4 April 2005 / 4.19 AM / Rm. 519 / Kabayan Hotel

The room is silent except for the monotonous hum of the airconditioner. Thanks to jetlag, I’m up early—uncharacteristically early for a nocturnal creature such as myself. Since I got back several days ago, I have had to fight off sleepiness in the afternoons and resign to waking up very early in the mornings. Not complaining, though. The silence and freshness of the day make for an irresistible invitation to write. Apart from the absence of a cup of coffee by my side at this early hour, everything is perfect for tap dancin’. The swanky PDA keyboard I bought during my trip is working perfectly.

In a few hours I will send off my elder sister to Japan where she will start graduate studies in law. She will be away for at least two years. I am excited for her. Achi has always been the dreamer in the family. Somehow, she’s always known what she wanted and keeps trusting God to surprise her with new things. Yesterday she recounted to me the grace-seasoned stories behind her obtaining a scholarship in Japan, each one an evidence of God’s hand working in her life with impeccable timing.

Ano’ng oras na?”

The light I switched on to write must have awakened her. She’s tossing and turning in bed, trying to get some more sleep, but I doubt she’ll get any more. The few hours before a potentially life-altering event is not exactly conducive to snoozing.

I know of at least two other people who are up and pensive—and possibly teary-eyed—at this early hour. Our parents. Popsy is in Laguna right now with an uncle. He came to Manila several weeks ago to visit my ailing aunt, her youngest sister, and then decided to stay several weeks longer to meet me when I got back from abroad and also to send off my sister. He called yesterday to say that he might not be able to make it to the airport today because of rheumatic legs. Good thing the three of us have had the chance to meet last Saturday morning at the domestic airport when sis flew in from Davao.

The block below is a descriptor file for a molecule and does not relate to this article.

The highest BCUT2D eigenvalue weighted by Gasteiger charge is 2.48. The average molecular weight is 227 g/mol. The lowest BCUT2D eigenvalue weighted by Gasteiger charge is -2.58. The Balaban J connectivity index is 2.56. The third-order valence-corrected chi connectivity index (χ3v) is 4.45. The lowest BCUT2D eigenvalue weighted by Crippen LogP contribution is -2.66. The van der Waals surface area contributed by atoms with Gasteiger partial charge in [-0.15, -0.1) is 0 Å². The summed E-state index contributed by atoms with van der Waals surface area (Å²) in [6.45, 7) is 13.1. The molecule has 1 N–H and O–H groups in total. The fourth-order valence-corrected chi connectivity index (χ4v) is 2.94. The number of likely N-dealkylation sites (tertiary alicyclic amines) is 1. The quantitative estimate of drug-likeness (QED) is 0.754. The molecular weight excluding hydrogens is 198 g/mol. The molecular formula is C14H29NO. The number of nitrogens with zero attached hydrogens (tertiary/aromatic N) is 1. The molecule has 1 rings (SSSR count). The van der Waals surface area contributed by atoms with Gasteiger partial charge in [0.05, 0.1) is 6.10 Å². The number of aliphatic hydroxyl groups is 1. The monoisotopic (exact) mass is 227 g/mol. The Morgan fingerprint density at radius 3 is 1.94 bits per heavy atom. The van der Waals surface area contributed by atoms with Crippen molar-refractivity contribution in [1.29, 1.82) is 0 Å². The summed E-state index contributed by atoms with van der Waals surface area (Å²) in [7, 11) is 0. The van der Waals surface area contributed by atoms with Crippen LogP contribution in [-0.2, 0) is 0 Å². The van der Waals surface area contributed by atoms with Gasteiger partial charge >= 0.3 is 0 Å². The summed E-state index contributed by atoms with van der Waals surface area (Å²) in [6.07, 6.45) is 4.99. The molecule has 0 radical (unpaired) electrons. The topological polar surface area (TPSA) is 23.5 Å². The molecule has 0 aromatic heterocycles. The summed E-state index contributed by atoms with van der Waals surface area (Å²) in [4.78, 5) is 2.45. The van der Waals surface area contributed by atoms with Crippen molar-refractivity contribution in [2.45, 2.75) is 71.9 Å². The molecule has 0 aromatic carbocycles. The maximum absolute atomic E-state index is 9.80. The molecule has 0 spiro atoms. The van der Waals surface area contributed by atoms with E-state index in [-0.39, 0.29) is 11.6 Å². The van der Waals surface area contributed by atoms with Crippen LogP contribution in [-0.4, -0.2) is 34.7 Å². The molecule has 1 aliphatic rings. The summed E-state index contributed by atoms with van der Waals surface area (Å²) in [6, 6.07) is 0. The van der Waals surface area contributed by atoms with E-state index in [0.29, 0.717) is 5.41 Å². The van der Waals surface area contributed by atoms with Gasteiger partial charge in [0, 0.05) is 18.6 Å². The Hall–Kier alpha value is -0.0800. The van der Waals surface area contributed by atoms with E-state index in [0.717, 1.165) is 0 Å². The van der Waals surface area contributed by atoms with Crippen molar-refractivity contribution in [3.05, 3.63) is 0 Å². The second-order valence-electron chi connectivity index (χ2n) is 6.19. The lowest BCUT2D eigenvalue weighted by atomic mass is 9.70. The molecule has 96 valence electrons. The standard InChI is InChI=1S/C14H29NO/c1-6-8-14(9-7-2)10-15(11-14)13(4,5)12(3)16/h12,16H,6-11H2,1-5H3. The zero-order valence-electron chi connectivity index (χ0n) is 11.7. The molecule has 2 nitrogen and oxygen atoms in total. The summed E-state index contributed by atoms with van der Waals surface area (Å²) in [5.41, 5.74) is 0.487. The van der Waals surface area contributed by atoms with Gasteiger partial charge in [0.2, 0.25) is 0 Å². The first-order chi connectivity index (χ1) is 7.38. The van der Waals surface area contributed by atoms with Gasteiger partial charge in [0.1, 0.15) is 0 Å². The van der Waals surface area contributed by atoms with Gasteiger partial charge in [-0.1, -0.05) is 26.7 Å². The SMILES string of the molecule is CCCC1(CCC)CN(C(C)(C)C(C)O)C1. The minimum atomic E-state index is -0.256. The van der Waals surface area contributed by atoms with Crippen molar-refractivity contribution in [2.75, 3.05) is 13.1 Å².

Then there’s Mama. She would be all alone at our house in Davao right now if not for a rowdy pair that have been commissioned to keep her company: Tim and Chikay, the grandkids and expert blues-chasers. It’s amazing how kids can be very perceptive and refreshingly direct. My siblings relayed this recent anecdote from home:

Chikay to LolaLils: “Psst… may problema ka, Lola, noh?”
LolaLils: “Wala ah.”
Chikay: “Meron. Kita ko sa eyes mo. Sad ka kasi wala ka na anak sa bahay noh?”
(Lola must have by now been nursing a lump in her throat.)
Chikay: “Wag ka mag-alala, Lola. Andito naman ako.”

True to her word, Chikay (with sidekick Tim who is always happy to visit Lola and her lumpia, bola-bola, and fried chicken) spent the past nights making Lola smile.

With my sis leaving home, my parents are now truly empty-nesters. I can only guess at how they must be feeling right now. This time is also a journey for them—one of trusting God for their grown children. I remember telling them once, “You will have to trust God and believe that you raised us well enough to make good decisions in life. And when we do make wrong ones, which is guaranteed, that you have taught us well how to learn from them.”

Life is full of journeys. Not all are geographical relocations; most are actually spiritual treks we need to take, each one a fertile opportunity for faith to grow.

Happy trip, sis! Wish us well on ours, too!

* * *

Got an email from Achi who is just settling in her dorm apartment in Hiroshima, Japan. Unable to understand Japanese yet, she says she’s been doing a lot of “prayerful guessing”—from operating the household appliances to playing charades with the locals.


  1. and it is always comforting to know (especially for exiles like ourselves) to know that home is always a place we can go back to, although for many of us, home has become as transient as the lives we must now live. sigh.


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